Bullet Emboli

Vascular embolization of a bullet is an uncommon occurrence. When it does occur, it usually involves the arterial system. Embolization should be suspected whenever there is a penetrating bullet wound with failure to discover the bullet in the expected region or to visualize the bullet on routine x-ray.9 In the author's first encounter with a case of bullet embolization, he spent seven hours looking for a bullet in the chest and abdomen, when it was in the femoral artery (there was no x-ray equipment).

The most common sites of entrance for a bullet into the arterial system are the aorta and the heart. In a review of 153 cases of bullet emboli in the English-language literature, there were 100 cases of embolism to the arterial circulation and 53 to the venous.10 The source of the embolism to the arterial circulation was the thoracic aorta in 37.9% of cases, the heart in 34.4% cases, and the abdominal aorta in 15.5% cases. The sources of the emboli to the venous circulation were the vena cava in 23.5% (the inferior vena cava was 20.6%), the iliac veins 29.4%, and the heart 17.6%. The bullets generally followed the direction of the blood flow though 14.7% of venous bullets followed a retrograde path. Although embolization usually occurs immediately following entrance of the bullet into the circulation, delays as long as 26 days have been reported.11 The site of lodgment of the bullet is predominantly the right side of the heart and the pulmonary arteries for bullets entering the venous system and the lower extremities for bullets entering the systemic circulation. Whether there is predominant embolization to the right or left legs is debatable.9 Embolization to the brain is rare. Virtually all such cases involve shotgun pellets.12

Bullet emboli are usually associated with small caliber, low-velocity missiles. Thus, in the review by DiMaio and DiMaio, in the 24 instances in which the caliber or type of weapon was known, a .22-caliber bullet accounted for 14 cases, an airgun pellet for 2 cases, and a shotgun pellet for 2 cases.9 These missiles are all small-caliber, lightweight, low-velocity projectiles possessing low kinetic energy and usually causing penetrating rather than perforating wounds. If these missiles lose their forward velocity on penetration of a major blood vessel or the heart, they will be swept along by the blood to their final point of lodgement.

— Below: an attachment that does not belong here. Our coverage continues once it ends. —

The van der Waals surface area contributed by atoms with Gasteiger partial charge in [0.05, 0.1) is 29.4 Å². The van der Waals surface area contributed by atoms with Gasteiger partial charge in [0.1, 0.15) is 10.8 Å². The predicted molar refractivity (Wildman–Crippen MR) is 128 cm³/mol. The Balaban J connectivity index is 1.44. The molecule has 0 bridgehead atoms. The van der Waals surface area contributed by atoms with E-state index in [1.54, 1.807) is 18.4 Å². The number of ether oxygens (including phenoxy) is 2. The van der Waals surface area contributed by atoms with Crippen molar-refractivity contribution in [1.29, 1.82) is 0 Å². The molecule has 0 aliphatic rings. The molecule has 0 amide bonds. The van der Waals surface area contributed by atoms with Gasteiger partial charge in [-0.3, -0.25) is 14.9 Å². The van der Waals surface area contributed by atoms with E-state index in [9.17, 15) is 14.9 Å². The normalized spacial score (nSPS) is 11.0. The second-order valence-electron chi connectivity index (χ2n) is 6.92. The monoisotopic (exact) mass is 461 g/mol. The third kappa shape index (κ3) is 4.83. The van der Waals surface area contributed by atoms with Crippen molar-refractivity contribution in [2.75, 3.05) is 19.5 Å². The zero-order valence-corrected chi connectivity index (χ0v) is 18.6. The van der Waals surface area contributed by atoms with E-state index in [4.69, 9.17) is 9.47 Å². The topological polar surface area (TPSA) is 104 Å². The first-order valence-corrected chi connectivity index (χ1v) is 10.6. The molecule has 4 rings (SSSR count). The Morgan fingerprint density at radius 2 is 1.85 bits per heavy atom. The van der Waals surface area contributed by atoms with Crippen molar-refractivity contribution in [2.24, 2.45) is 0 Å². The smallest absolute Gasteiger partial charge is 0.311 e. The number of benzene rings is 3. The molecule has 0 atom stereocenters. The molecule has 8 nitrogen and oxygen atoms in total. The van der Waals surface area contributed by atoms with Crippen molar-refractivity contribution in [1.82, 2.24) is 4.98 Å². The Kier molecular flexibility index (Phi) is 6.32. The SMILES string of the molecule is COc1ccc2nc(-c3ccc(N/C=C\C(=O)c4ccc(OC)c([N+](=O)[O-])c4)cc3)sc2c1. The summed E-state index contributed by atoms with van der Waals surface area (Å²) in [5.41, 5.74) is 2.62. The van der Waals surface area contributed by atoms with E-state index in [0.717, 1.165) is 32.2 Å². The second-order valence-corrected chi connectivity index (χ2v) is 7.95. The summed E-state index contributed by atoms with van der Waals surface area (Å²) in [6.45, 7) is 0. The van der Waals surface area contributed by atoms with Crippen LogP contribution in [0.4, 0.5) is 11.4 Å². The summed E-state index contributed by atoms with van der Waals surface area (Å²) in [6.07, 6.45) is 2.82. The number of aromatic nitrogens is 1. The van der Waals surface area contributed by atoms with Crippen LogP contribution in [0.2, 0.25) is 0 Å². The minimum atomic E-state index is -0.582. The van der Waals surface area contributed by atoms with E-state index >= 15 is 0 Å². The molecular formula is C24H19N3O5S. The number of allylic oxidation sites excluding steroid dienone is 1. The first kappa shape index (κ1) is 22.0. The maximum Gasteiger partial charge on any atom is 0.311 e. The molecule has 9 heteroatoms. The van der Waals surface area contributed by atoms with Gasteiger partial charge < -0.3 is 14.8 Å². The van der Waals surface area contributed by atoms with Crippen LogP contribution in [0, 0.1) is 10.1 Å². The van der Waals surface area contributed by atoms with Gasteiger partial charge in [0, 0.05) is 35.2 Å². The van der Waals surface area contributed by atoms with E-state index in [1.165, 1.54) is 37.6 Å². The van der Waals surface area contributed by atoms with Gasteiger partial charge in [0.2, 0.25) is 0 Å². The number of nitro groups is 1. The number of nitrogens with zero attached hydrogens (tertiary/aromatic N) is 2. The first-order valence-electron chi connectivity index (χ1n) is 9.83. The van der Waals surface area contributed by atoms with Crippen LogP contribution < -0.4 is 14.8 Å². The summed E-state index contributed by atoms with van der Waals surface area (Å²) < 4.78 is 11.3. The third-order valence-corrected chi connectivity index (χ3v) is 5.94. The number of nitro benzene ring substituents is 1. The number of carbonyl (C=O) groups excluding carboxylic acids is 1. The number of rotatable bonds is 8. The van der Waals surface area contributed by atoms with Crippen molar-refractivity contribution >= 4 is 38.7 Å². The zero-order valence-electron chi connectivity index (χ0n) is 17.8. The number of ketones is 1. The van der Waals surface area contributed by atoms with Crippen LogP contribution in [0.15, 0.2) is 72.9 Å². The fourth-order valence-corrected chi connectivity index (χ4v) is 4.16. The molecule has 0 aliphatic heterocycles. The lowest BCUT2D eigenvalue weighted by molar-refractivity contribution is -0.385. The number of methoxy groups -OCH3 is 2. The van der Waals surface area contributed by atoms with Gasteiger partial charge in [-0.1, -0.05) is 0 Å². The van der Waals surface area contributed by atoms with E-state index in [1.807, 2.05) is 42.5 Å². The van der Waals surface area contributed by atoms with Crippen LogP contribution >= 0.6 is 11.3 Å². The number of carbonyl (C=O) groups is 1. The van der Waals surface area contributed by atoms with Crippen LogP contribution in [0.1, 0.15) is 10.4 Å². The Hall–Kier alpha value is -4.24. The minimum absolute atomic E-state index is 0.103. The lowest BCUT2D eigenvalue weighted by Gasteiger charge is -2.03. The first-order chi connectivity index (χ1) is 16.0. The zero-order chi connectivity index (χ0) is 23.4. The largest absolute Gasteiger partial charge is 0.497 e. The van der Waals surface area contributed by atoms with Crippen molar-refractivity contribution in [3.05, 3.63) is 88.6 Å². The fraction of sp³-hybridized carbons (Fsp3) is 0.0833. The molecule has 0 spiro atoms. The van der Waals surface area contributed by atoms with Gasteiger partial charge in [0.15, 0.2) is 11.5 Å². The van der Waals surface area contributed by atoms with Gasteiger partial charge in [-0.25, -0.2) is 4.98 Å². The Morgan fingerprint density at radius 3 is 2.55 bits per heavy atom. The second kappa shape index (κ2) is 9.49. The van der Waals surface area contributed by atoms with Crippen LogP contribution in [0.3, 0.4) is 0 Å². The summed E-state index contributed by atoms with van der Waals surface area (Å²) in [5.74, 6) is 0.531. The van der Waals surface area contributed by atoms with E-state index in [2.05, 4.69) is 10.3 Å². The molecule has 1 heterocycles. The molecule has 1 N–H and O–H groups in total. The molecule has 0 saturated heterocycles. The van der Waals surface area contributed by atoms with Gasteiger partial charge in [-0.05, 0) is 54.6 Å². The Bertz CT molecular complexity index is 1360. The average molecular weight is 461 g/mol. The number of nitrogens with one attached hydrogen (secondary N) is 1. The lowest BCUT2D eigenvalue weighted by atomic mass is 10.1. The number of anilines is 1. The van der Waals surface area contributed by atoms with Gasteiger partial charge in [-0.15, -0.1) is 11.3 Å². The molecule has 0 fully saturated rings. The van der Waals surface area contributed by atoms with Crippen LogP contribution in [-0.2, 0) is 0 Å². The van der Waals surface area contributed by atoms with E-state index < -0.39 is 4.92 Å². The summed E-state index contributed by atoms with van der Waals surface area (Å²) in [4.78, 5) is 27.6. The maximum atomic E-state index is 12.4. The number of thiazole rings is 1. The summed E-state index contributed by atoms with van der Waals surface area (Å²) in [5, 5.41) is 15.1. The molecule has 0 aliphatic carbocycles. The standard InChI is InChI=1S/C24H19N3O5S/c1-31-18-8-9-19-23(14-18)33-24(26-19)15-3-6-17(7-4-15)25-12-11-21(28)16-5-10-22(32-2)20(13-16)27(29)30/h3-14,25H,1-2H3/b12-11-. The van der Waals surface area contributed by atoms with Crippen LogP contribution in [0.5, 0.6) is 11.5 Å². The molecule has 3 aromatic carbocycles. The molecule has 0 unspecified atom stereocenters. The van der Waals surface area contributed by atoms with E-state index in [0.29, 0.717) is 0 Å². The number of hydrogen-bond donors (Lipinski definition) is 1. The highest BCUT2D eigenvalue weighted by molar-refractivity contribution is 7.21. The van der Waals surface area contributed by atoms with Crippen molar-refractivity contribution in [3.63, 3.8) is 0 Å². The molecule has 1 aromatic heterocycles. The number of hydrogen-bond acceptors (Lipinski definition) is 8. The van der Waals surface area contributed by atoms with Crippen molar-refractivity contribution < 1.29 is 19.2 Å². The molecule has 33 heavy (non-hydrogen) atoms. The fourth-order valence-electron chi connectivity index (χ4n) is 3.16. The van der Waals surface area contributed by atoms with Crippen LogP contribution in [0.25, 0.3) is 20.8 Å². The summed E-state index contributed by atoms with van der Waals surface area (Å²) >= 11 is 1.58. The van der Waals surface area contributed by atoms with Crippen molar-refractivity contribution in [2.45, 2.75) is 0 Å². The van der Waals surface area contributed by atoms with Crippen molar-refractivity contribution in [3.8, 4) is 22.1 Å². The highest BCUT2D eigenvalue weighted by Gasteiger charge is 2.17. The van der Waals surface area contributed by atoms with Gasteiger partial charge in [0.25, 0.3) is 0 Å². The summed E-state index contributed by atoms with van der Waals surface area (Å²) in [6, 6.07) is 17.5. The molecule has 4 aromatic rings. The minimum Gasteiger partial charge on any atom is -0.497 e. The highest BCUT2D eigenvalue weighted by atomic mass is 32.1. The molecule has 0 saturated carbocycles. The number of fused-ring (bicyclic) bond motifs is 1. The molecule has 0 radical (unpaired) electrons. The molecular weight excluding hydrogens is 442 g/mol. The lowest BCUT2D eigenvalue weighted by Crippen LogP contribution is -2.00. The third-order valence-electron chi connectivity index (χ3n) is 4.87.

If an x-ray is not taken before autopsy, a bullet embolus secondary to a gunshot wound of the aorta may not be suspected because of the presence of both an entrance and an exit in this vessel. In such a case, the almost spent bullet, after exiting the aorta, strikes the vertebral column and rebounds back through the exit into the lumen of the aorta, where it is swept away to a lower extremity.

Bullet emboli may occur from wounds other than those in the chest and abdomen. In one of the author's cases, an individual was shot in the left eye with a .22-caliber bullet. The bullet entered the cranial cavity, traveled through the left cerebral hemisphere, and ricocheted off the inner table of the skull, penetrating into the left straight sinus. It was carried through the venous system, down the jugular vein, through the right atrium and ventricle, and into the pulmonary artery. The bullet came to rest lodged in a major branch of the left pulmonary artery.

A variant of the bullet embolus not involving vascular embolization is occasionally encountered. One such case involved an individual shot in the right back. The bullet traveled upward into the oral cavity, where it subsequently was coughed or vomited up by the victim. The bullet was found on the ground a number of feet away from the deceased in a pool of vomitus and blood. In another case, an individual incurred a gunshot wound of the chest. On admission to the hospital, the bullet was seen on x-ray apparently lodged in the parenchyma of the right lung. The individual survived a number of days in the hospital. At autopsy, the bullet was found in the bronchus of the left lung. Apparently the bullet entered the bronchial tree on the right side and subsequently was coughed up and aspirated into the left bronchial tree.

Hunting Mastery Selected Tips

Hunting Mastery Selected Tips

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